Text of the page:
We rose to a fine morning. What we had in front of us was a harder day. Alistair had planned the trip in detail, and the route for the day involved slogging over two high passes, and going over some fairly rough country. The elevation gain of 800 m may not sound much, but our packs still had food for another 6 nights. This day went well, and Alistair set a sensible pace. He and Gail had been over this route on an earlier occasion, but in the opposite direction, and they were struck by how little snow there was this year. We reached our final pass at 2,850 m in good time. The original intention had been to proceed down to Samson Lake at 2,429 m, but there was considerable temptation to camp on the pass, as it provided excellent views and would provide a good base for a few mountain ascents. Looking to the west we saw a distant band of cloud that did not look too promising. We decided to prepare our evening meal there, and see how the weather developed. By the time we had finished our meal we concluded that we were at the right place but at the wrong time—the weather signs made it prudent to descend. We thus went down to Samson Lake, where our intended camping spot was at the north east end. We were hit by a heavy shower about five minutes before we put up the tents.
We were planning to spend two nights camping at Samson Lake, using the intervening day to climb a few mountains. But the weather prospects the following morning did not look good. It was persistently grey, the mountains were shrouded with cloud, and there were showers blowing over. We therefore had an easy day. After an early supper, the cloud seemed to break up so Alistair and I had an evening ascent of an uncairned 3,050 m peak south east of the camp. Going up the scree was hard work, but the scree was superb for descent. As we arrived back at the camp after 10:00 pm we were subjected to a low pass by a large bird. We were startled by the swooshing noise as this invisible animal passed low overhead in the dark.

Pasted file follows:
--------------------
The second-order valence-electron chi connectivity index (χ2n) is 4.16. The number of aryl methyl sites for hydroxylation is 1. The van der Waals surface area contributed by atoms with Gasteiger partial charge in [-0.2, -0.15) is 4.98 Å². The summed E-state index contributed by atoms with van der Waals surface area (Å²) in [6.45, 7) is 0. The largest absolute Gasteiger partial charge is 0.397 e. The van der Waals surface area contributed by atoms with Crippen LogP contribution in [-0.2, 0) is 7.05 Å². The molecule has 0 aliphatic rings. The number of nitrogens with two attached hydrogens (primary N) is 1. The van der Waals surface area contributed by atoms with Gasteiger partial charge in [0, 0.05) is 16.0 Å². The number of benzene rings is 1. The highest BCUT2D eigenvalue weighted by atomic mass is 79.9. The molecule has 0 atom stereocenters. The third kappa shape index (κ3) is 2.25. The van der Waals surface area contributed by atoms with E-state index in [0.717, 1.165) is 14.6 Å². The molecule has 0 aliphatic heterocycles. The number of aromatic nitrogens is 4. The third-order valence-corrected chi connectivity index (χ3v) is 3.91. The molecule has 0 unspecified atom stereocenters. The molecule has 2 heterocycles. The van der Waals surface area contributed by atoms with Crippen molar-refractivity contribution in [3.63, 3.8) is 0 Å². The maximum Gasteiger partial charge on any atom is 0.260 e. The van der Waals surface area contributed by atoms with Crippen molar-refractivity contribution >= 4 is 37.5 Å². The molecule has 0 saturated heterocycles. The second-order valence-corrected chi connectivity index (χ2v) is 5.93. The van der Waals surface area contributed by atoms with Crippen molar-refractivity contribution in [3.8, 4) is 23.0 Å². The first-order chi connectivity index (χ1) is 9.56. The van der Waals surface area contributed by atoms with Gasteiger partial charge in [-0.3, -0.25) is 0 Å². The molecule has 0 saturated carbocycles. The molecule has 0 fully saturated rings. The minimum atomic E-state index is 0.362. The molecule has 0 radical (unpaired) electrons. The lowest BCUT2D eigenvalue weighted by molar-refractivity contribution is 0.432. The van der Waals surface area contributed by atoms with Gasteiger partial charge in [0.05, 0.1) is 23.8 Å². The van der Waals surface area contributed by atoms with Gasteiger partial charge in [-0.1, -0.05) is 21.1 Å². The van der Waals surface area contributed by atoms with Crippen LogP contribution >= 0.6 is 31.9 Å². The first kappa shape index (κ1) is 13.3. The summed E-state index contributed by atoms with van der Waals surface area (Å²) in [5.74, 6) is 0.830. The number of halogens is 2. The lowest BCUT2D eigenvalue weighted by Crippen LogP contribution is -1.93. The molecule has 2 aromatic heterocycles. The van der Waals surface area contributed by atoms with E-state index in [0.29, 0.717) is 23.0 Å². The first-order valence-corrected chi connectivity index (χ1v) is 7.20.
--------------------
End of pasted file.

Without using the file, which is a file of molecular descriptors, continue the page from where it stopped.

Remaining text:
The official plan was to spend the morning climbing another mountain, and then have an easy trek north past Job Lake at 2,049 m, with a camp a few kilometres beyond the lake. But the continuation of the previous day's weather discouraged any idea of ascents. We went down to Job Lake, which is just below the tree-line, and decided to camp there. We encountered a herd of elk, and their chestnut colour was vivid even in the grey light. There were plenty of bugs camping in the trees near the lake.
A brighter prospect in the morning promised a better day. We went 6-7 kilometres down the valley on a reasonable track, to the point where it joined the valley coming down from Job Pass. It was turning into a fine warm day. We waded the river, and were disappointed to see another permanent large tent. We then trekked up the valley towards Job Pass for another 6 kilometres, and struck up a side valley in an easterly direction that took us above the tree-line where we camped in a nice open place at about 2,300 m. There was just enough cloud in the evening to spoil the lighting for photography. We entertained ourselves trying to find a suitable place for hanging the food from a small cliff at the river's edge. One attempt had to be rejected when we discovered that it was quite easy to climb down and reach the bag.
A thin layer of ice on a small pool revealed that there had been a light frost overnight. But the sun had gone, even though the tops were clear. We took the packs up past a small lake to an elevation of about 2,460 m. At that point Alistair and I wandered off to a somewhat improbable looking 3,160 m peak, whose summit we reached after ploughing through a bit of unpleasant loose stuff. We considered a descent by another route, but we thought better of it as it would have involved crossing a short section of icy snow at about 40°. We had one axe but no crampons. We were caught by a shower just before we reached Gail on our descent, but she had found a slight overhang that provided a bit of shelter.
We plodded on, with packs, up to a 2,780 m col, where Alistair and I again dumped our packs to climb a relatively easy 3,090 m peak. The weather was fairly bright at this stage, and this summit was an excellent viewpoint. Proceeding down the south side of the col we found a place to camp at about 2,600 m. As with the previous night, we found a cliff, this time a good one, for hanging the food overnight.